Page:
Huggy Bear signed to KRS and released a split LP with Bikini Kill; their 1993 performance of Her Jazz on Channel 4’s The Word remains fierce and joyous. “So Terry, you think all fucking women are crap, don’t you?” The band’s Jo Johnson yelled at host Terry Christian later after a tasteless interview with the Barbi Twins models. The group was rudely kicked out by security and Christian quickly took a commercial break.
Riot grrrl may now seem acceptable enough for big Netflix movies (Amy Poehler’s Moxie), but it was dangerous. Women artists have received written and verbal abuse, threats of rape and mutilation, and the most tragic justification for the necessity of her existence came one night in Boston. As Bikini Kill rocked a tumultuous set, an aggressive rowdy got a taste of Hanna’s chewing gum she spat at him. Things got violent and he threw a punch but missed and knocked out the group’s female roadie. A member of the crowd slaughtered him and he fled. A month later, this man, Michael Cartier, murdered his ex-girlfriend. âI had a stomach ache, just horrified,â Vail said of the incident.
Unwanted attention from mainstream media has increased. âAny woman doing music was labeled a riot grrrl,â says Wolfe. âThen people would like to see the catfight happen in the press. It was like: why can’t we all exist? âGirl in a groupâ is not a genre. This created tensions. âRiot grrl was falling apart,â says Wolfe. âThere was a backlash, the media attacked Kathleen, it got nasty. We have been constantly misrepresented because we have created our communities and our platforms to represent ourselves. We have never seen a use for the media. A media blackout was proposed, but things fell apart and fell apart. In 1995, many of KRS’s key groups – Huggy Bear, Bratmobile, Heavens to Betsy and Excuse 17 – broke up.
KRS was expanding, launching a sister label 5RC for experimental bands such as Deerhoof, and signing Elliott Smith to its main roster. As strong guitars continued to dominate – Pearl Jam’s Vitaly had just sold 877,000 copies in its first week – Smith’s tender but painful acoustic music was a step back from the noise. âElliott was really against the grain of what was going on and people were puzzled, ‘Slim, why are you doing this? â, Says Moon. âNew York had anti-folk but it was clean enough; Elliott had grain. Smith went on to become one of the most revered and influential songwriters of his generation, releasing two albums on KRS, before leaving for a major label. He committed suicide at age 34 in 2003.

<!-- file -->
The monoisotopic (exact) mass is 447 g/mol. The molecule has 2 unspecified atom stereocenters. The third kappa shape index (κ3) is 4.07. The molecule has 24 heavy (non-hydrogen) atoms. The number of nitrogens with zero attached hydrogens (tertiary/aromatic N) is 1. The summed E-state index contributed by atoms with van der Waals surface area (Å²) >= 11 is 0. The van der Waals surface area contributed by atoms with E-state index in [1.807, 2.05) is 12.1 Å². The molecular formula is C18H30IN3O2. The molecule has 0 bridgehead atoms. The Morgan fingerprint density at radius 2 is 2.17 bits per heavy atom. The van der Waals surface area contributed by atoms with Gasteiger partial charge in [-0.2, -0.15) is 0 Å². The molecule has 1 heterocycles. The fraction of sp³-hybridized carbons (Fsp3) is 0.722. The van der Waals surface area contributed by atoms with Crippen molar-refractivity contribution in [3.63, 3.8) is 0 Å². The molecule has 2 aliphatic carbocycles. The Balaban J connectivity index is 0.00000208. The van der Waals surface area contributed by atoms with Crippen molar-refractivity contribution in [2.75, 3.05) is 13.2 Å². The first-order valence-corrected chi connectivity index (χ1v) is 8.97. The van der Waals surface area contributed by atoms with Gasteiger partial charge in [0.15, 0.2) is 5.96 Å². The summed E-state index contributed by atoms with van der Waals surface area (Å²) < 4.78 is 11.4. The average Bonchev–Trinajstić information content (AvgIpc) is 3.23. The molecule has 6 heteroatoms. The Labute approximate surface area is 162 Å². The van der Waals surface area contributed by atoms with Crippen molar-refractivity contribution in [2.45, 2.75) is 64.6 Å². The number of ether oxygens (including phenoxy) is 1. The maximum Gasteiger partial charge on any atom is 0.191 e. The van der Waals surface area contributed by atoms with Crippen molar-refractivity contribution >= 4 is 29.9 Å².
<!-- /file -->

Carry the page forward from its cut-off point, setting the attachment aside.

In 1997, KRS had success with Sleater-Kinney who, despite interest from the majors, signed to the label for their third album, Dig Me Out. The label’s reputation was a blessing and a curse. âIt opened doors but on the other hand it was exhausting,â Tucker says. âPromoting a record was just: what do you think about being a woman in music? Again and again. As if we were always meant to be two-dimensional; you’re from the riot grrrl scene, so you’re that kind of a band.
Over the years, KRS fueled hits like Gossip and the Decemberists, and soon the first wave of bands shaped futures. Supreme guitar shredder Marnie Stern loved Dig Me Out and sent a demo to KRS because of it. Moon immediately signed it. âIt was crazy,â she recalls. âI was 30 but I was 13 – I was jumping everywhere. I didn’t have an audience at all, the label was the gateway to everything for me.
Sampson left the label and the music business several years earlier, and Moon moved away from KRS in 2006 for A&R for Nonesuch briefly to “find the next Radiohead”, but could not locate them. Moon’s wife, Portia Sabin, ran operations for 13 years, overseeing crucial releases such as Smith’s posthumous album New Moon and influential post-punk reissues of Kleenex / Liliput, Essential Logic and Delta 5.
Moon – now a recovering drug addict and a practicing minister – earned degrees in religious studies and theology. The deaths of Cobain and Smith, as well as a drug overdose that killed KRS artist Jeff Hanson, hit him hard. âThese losses made me look for spiritual answers,â he says. âI had friends who were addicted to drugs, and after I got clean I had friends who were recovering, but sometimes they relapse, so I’ve known that a lot of people die from overdoses, suicide and mishap. Besides, my father died young. It is not only musical loss but personal loss; I feel the loss of Elliott, Kurt or Jeff the same way my father did.
The label continues to release noisy young political groups: British feminist punks Big Joanie are signed to KRS in the United States. âIt’s great that young people don’t care what we did and that we are now able to do things in the same spirit,â says Moon. âWe also say more consciously that we are feminists, queer and political than 30 years ago. At this time, you won’t see many cisgender straight white men on the label.
This generational transfer also thrills Tucker. âI’m excited about the new ideas that the younger generation brings,â she says. âThey are much more political and in a more interesting way than our scene was. And that’s how it should be. Thirty years later, the label’s hymns still resonate with timeless anger and abandonment. âThe groups were transcendent and important,â says Goodmanson. âWhen you hear Rebel Girl from Bikini Kill, you’re dancing. It’s like a Bat-Signal.
â The cover compilation, Stars Rock Kill (Rock Stars), is available now on killrockstars.com.